The innocent are the young students: young in testimony, age, and life experience. That young students must have an environment where they can grow in mental, emotional, and spiritual maturity. They must become unwavering in right and wrong. In Ephesians 4, Paul taught about growing into spiritual adulthood and maturity: That we henceforth be no more children, tossed to and fro, and carried about with every wind of doctrine, by the sleight of men, and cunning craftiness, whereby they lie in wait to deceive.
Essential to protecting the innocent from these pitfalls is controlling the controllable institutions on campus. The BYU administration must implement a policy to prevent and dissuade those with significant influence over the young adults of the Church, such as professors, clubs, and on-campus organizations, from causing this harm. The administration should develop a policy based upon the temple recommend questions. In particular, the question: “Do you support or promote any teachings, practices, or doctrine contrary to those of The Church of Jesus Christ of Latter-day Saints?”
The administration of BYU is not the same as Church leadership, but they have a similar prerogative. It is to keep the doctrine pure [at BYU] and part of doing that is ensuring that those who teach at a religious university are on board with the mission of The Church of Jesus Christ of Latter-day Saints. The University’s Mission Statement reads:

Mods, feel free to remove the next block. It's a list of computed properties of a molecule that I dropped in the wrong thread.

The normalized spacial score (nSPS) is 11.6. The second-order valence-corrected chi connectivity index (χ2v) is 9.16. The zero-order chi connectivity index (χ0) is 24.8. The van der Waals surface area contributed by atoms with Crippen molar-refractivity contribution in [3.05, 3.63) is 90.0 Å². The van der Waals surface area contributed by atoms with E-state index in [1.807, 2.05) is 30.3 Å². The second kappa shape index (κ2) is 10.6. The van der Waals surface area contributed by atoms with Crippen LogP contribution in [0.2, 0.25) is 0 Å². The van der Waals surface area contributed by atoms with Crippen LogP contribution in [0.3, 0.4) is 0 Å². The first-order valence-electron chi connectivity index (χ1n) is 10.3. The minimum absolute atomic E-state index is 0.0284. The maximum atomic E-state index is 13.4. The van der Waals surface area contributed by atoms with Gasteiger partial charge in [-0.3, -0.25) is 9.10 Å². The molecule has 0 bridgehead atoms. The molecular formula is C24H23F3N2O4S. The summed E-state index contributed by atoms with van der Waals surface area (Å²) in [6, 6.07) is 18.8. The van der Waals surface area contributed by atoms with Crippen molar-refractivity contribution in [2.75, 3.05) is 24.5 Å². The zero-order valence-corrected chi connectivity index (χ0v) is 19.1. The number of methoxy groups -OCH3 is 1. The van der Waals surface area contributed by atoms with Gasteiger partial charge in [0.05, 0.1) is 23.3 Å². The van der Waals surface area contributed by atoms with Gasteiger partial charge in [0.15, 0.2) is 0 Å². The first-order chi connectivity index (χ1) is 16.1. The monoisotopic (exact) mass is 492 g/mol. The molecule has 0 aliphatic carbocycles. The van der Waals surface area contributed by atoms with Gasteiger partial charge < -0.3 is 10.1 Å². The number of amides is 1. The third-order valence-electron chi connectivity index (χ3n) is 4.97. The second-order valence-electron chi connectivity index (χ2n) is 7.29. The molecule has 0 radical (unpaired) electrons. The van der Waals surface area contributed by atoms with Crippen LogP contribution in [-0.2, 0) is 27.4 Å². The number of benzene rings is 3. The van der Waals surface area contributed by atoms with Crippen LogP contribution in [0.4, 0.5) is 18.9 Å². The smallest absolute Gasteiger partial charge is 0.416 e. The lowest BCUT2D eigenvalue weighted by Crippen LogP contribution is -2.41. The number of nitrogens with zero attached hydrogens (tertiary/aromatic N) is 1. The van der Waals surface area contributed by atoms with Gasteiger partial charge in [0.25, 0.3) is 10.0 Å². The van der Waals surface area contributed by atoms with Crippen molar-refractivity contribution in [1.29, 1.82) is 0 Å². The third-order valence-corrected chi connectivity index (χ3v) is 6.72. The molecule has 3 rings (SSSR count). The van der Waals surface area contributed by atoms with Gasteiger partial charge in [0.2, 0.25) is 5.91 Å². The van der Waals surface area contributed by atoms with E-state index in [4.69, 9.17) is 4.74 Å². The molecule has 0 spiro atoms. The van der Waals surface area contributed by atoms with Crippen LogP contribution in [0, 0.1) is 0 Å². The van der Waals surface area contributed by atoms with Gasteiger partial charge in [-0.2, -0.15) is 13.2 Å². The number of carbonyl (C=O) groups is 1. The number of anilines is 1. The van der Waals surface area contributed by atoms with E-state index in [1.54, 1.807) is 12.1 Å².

“The mission of Brigham Young University—founded, supported, and guided by The Church of Jesus Christ of Latter-day Saints—is to assist individuals in their quest for perfection and eternal life. That assistance should provide a period of intensive learning in a stimulating setting where a commitment to excellence is expected and the full realization of human potential is pursued.”
I plan to explore how a three-strike policy would allow the administration to protect students, The University, and its mission statement.
The first time a professor endorses or supports any organization, institution, or ideology that promotes ideas that are contrary to the teachings and doctrines of The Church of Jesus Christ of Latter-day Saints they will lose the privilege to teach any religion courses on campus and receive a formal letter of reprimand from the university administration. If it is a club or an organization, they would lose the privilege of club membership for one term (eight weeks) with immediate reinstatement after the suspension.